What these students needed was personal catharsis, but I am not a trained psychologist. What these students craved was the opportunity to express their anger or pain, but my class was not the place to do it.
Student veterans are not a homogeneous lot, and I would never use a broad brush to paint them all as unstable or troubled, but any reasonably observant person could see that beneath their quiet demeanor, politeness, and deference, some were visibly scarred. Students find me accessible, and I listened sympathetically to each one. I feel for these young people and what they have endured. Many shared photos and stories with me, and some showed me their physical scars. My heart goes out to them, but a course in military history is not an appropriate place for a therapy session. Since I foresee no diminution of this problem, and indeed believe it will intensify significantly over the next decade, I have decided that I can no longer teach the course.
Anyone who has taught a security or military oriented course knows that veterans can bring a lot to the classroom, but that they also present special challenges. These challenges are especially apparent at the undergraduate level, where students haven’t acclimated to the academic project sufficient to distinguish between personal and academic knowledge. This also comes through in area studies courses, more than a few of which have risked ruin at the hands of students more interested in discussing their experiences in China than in learning about Chinese state economic policy.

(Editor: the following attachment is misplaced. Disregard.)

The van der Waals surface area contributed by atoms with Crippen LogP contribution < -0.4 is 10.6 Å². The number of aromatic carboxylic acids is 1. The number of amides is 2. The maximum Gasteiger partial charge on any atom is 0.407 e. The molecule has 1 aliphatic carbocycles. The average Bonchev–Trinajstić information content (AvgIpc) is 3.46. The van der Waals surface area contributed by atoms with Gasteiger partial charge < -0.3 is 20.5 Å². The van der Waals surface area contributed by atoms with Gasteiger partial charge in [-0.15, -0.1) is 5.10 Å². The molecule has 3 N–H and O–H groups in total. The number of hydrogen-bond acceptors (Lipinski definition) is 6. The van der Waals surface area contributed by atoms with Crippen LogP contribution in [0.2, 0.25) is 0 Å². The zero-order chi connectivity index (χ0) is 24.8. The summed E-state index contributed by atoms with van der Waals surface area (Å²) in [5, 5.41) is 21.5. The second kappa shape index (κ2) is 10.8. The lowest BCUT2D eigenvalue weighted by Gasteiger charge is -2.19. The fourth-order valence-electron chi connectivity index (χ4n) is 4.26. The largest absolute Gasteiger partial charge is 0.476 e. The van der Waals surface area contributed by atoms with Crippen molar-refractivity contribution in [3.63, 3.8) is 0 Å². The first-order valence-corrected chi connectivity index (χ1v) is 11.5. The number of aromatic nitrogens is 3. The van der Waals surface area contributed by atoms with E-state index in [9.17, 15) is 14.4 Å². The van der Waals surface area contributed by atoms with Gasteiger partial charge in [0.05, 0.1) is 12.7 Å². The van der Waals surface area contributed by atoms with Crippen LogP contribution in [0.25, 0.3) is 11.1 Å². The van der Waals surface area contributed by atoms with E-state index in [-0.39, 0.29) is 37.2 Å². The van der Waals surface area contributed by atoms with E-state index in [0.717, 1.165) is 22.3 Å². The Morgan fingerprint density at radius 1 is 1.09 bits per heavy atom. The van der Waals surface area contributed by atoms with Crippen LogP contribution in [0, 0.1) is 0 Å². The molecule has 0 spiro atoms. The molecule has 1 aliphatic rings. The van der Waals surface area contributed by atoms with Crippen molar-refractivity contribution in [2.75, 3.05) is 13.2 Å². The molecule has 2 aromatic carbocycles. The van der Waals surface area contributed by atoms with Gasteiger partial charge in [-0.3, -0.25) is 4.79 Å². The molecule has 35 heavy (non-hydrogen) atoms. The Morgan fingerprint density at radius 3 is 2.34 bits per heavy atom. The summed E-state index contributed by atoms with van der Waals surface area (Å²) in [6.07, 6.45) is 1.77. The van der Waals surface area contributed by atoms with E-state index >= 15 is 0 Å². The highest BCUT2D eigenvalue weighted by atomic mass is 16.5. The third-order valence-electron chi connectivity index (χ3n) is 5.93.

To be sure, the responsibility for maintaining discipline in the classroom lies with the instructor. However, with a group of students who know a lot about their subject, and more importantly feel very intensely about their personal experiences with the subject matter, classroom management can become exceedingly difficult. It is very hard to shut down a student talking about his experience in a convoy hit by an IED, even when the comment isn’t pertinent to the discussion, or class time is needed for something else. This has nothing whatsoever to do with an unwillingness to debate or a personal fear of the students, but rather about the difficulties of maintaining an environment for the facilitation of learning.
I’ll never give up teaching security courses (at least voluntarily) because I love the subject matter too much, and because it’s easier with graduate students. For someone who isn’t a specialist, however, the willingness to teach a class often depends on how difficult that class is going to be. It’s no one’s fault (except perhaps for the authorities in Washington) that undergraduate military history and policy courses are going to become harder to teach. Veterans have good reasons for being interested in such courses, and the courses themselves are quite necessary. Nevertheless, I suspect that more instructors will demonstrate a reluctance to accept the difficulties associated with teaching military history.